My wife’s car is 13 years old now, and (thanks to her long commute) beginning to fall apart; so she has begun that old American pastime, the search for a new car. And as I watch her process (and remember the processes I went through so many times), I’m reminded of how little the auto industry has actually progressed in the past decades… not to mention, how little American auto buyers have learned.
Let’s start by going back to the 1970s, when Americans experienced their first gas crunch since the world was at war. At the time, mostly-Asian car companies were coming to America for the first time, to push their high-mileage cars. But while Japan tried to sell us on thriftiness, Detroit had decided that it would be better to sell Americans on faux-luxury to obscure the fact that their vehicles got lousy gas mileage. They invented the SUV, basically low-mileage-low-value trucks with leather seats and fake wood trim, and Americans—being the shrewd people they are—gobbled them up.
My family, showing a bit more common sense than that, bought a Datsun 200SX, a Japanese car that got a shade over 40mpg highway, and above-35 city. I repeat: This was in the seventies. At the same time, the government was encouraging automakers to experiment with new car designs, including electric powered vehicles. A number of electric prototypes, by everything from mom-and-pop shops to Detroit’s biggest companies, could be seen on display, and even test-driven, at environmentally-themed events like Earth Day; and I specifically remember thinking that, if they have these prototypes out now, at the end of the seventies… by 2000, there will be electric cars everywhere for me to buy.
Years later my Mother, deciding she was ready to buy a new car, sold the Datsun to me so I’d have something other than a motorcycle to get around in. The Datsun lasted until 2000, when it was finally starting to shed more pieces than I could afford to bolt back on; at which point, it was time for me to find another car.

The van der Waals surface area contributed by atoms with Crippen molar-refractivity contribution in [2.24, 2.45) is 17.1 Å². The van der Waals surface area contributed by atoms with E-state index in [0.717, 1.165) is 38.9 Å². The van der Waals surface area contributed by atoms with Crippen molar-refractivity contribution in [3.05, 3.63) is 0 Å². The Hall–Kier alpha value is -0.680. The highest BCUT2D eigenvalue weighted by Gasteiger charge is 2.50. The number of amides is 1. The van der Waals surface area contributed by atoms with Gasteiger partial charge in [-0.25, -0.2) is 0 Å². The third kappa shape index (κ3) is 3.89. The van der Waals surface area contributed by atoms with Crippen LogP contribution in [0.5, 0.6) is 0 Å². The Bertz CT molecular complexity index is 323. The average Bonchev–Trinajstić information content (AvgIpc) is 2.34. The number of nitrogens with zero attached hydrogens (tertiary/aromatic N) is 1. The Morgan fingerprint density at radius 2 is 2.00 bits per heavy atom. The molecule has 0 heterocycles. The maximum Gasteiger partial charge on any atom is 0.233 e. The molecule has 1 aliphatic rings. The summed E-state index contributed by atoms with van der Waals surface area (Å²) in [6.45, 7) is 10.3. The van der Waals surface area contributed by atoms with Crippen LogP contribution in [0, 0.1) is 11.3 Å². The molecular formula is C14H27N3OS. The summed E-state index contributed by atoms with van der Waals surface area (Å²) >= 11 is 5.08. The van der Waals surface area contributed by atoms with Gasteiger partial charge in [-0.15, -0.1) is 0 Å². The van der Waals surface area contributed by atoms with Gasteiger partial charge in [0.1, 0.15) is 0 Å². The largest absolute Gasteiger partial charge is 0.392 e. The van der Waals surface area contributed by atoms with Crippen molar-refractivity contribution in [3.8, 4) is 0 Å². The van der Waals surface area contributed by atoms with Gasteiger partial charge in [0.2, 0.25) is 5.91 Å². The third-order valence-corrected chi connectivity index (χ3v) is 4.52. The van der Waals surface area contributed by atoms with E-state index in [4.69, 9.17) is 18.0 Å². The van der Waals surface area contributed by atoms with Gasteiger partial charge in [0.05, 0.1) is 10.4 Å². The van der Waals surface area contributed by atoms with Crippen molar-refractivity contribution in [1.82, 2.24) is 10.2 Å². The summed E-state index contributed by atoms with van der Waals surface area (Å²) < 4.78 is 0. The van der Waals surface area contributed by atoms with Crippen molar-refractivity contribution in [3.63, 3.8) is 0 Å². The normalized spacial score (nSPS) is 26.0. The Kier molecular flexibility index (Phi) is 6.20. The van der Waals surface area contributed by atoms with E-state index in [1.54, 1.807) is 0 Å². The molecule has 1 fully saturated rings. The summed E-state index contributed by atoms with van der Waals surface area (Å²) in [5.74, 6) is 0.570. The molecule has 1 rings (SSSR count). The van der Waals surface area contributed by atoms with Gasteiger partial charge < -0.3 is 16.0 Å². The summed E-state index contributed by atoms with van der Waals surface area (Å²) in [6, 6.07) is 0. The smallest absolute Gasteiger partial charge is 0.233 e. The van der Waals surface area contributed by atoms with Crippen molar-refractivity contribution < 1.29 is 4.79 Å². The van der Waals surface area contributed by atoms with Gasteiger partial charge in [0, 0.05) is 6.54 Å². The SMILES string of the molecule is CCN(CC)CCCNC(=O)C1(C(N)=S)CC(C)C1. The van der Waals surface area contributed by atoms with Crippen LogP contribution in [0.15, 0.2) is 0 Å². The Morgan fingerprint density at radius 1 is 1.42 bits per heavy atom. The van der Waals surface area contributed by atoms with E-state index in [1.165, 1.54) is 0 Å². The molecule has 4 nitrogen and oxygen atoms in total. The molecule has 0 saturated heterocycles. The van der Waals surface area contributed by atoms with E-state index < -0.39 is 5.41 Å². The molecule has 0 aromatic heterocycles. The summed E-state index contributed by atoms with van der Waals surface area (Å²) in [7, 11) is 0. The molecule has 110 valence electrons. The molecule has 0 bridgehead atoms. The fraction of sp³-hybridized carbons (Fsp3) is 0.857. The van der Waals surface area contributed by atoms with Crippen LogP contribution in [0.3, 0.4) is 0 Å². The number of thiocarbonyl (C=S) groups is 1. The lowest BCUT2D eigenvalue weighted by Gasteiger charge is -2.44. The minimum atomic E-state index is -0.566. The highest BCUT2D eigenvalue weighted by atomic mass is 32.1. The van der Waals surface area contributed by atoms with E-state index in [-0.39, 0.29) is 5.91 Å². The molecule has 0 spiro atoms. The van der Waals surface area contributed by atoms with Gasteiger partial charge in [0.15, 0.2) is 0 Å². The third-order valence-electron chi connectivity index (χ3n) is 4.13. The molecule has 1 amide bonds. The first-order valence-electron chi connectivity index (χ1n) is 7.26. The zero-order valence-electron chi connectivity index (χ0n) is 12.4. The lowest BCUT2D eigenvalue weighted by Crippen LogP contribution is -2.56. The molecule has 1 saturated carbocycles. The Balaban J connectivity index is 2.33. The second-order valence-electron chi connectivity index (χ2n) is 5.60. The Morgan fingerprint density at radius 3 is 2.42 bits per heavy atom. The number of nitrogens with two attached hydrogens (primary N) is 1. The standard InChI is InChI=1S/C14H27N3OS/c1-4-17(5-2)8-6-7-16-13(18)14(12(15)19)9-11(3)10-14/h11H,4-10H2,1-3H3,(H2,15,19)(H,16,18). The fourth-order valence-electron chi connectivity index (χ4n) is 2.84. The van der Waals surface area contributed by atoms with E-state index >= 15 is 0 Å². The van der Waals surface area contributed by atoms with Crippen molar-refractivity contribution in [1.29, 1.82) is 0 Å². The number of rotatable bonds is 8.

I’d remembered the fact that I’d expected electric cars to be everywhere by 2000, and sadly reflected on how wrong that notion had turned out to be. In fact, at the time there was exactly one hybrid vehicle, on the market, the Honda Insight, and the Prius was still a gleam in Toyota’s eyes. The Insight was so tiny and anemic, with a ridiculous price tag for what you got, that I couldn’t see buying it for any good reason.
But it got worse. I decided on the Hyundai Tiburon, a pretty little number with Mach 5 curves and sexy spot lights, from a company offering the first in the business 10-year-100,000 mile warranty, and at a good price. Where I turned out to be disappointed was in the gas mileage: About 34 city, 38 highway.
Wait. I was trading in an over-20-year-old car that got better mileage than that when it was sold. In the seventies. What in Odin’s snow-white beard had the world’s automakers been doing over the past 25 years, picking their noses?
Well, I bought the Tiburon. And I managed to keep the mileage down on it by the simple expedient of not driving it to work. That kept the car happily on the road for 14 years, until a thoroughly asinine teenager with more phone-savvy than sense hit the car on the highway, and put it on the rapid road to replace-something-else-every-month-obsolescence. It was time for another vehicle.
By 2012 (wonder of wonders) there were two electric vehicles now available for regular consumers. I reiterate: almost 40 years after I’d seen almost a dozen prototype electric vehicles on display, I now had a grand total of two to choose from. Well, one came from General Motors, the company that brought us such wonderfully environmentally-conscious vehicles as the Hummer and the Suburban… in fact, I considered GM the leader and flag-bearer of the SUV craze, so I’d’ve rather slit my wrists, starting at the ankles, than buy a vehicle of theirs.